The Finnish ceramic artist has ended up
on the pathologist's table. Is he dead? What was the cause of death? But
the body is not cold! Maybe we should give him artificial respiration.
Or does his body still have an inner force that will bring him back to
life? He is in the psychologist's consulting room, undergoing a lengthy
course of analysis. Why this despair? Why is he so weary of life? Is it
because of his age, or does the reason date right back to his childhood?
He does not know, he is searching for himself.
The environments in which ceramicists operate are
in a state of change. The contents of ceramics and the professional identity
of the ceramicist are undergoing a transition in which the former theories
and practices are, unwittingly, in danger of being trodden underfoot by
the general structural trends. Since 1990 I have, as an assistant at the
Department of Ceramic and Glass Design, been delving into the history of
Finnish ceramic art and the background to the identity crisis of the 1980s.
My aim is to bring to light the ideals, attitudes and concepts which mould
the professional image of the Finnish ceramicist and the contents and objectives
of his work.
Within a frame of reference examining the interaction
between action, consciousness and structure I am seeking and identifying
the professional image of the Finnish ceramicist and the substance of his
profession. I am trying to determine the features that have over the past
three decades influenced the scope of the ceramicist and his professional
development, thereby observing the changes in the nature of his work. From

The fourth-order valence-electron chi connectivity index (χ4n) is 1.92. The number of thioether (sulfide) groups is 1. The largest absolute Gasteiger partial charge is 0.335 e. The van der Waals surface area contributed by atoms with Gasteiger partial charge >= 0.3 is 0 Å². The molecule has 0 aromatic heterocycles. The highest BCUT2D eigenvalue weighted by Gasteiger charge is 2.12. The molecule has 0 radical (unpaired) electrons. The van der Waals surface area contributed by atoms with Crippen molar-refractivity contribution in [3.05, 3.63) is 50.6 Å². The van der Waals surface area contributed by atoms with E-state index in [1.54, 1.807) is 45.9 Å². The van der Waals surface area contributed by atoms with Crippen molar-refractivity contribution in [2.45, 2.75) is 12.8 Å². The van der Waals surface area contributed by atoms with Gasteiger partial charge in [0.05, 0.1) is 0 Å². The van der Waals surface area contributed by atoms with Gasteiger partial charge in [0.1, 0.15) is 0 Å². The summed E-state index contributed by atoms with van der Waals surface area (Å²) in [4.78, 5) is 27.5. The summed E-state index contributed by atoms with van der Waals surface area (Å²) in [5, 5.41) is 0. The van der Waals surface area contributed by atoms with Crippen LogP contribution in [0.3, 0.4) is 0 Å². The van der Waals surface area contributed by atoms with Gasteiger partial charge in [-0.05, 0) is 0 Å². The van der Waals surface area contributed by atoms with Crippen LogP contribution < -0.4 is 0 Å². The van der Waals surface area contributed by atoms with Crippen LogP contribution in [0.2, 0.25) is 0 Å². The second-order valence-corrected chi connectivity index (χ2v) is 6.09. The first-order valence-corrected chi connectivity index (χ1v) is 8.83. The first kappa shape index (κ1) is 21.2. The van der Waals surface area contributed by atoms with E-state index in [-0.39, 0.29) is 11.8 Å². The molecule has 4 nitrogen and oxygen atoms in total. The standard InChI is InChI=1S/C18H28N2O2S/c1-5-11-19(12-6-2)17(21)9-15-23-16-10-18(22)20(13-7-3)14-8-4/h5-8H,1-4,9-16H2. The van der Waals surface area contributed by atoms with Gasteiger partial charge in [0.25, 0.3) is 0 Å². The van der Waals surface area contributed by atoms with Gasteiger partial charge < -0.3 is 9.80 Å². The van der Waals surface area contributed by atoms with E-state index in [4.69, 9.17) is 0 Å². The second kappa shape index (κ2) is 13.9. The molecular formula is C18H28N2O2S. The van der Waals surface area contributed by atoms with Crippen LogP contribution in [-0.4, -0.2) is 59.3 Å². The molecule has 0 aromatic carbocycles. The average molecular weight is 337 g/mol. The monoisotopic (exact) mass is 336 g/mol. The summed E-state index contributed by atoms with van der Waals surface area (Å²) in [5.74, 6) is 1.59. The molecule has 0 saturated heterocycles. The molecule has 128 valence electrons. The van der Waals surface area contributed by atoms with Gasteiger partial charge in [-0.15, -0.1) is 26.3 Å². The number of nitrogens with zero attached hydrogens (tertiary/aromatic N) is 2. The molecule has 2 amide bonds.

the mythical dimension I am trying to extract the unorganised elements
that give rise to stereotypes.
The research disposition is determined by postmodern
discourse and a structural-rationalistic approach. The philosophy and psychology
of action, in the form of pragmatism and symbolic interactionism, provide
the theoretical basis for my studies. The interpretation is founded on
the methods of discourse analysis. In addition to theoretical literature,
the research material consists of publications and articles on Finnish
ceramics and the ceramicist and the dissertations and theses of the Department
of Ceramic and Glass Design at the University of Art and Design, Helsinki.
These are supplemented by interviews with ceramicists.
The results will be published in my licentiate
thesis scheduled for completion at the end of 1995, in which I shall be
crystallising the main paradigms behind the contemporary ceramicist and
myths as the manifestations of these paradigms. I shall also be trying
to identify the various elements introduced into the professional image
by the modern and postmodern operating environment and to interpret their
effect on the ceramicist's intention.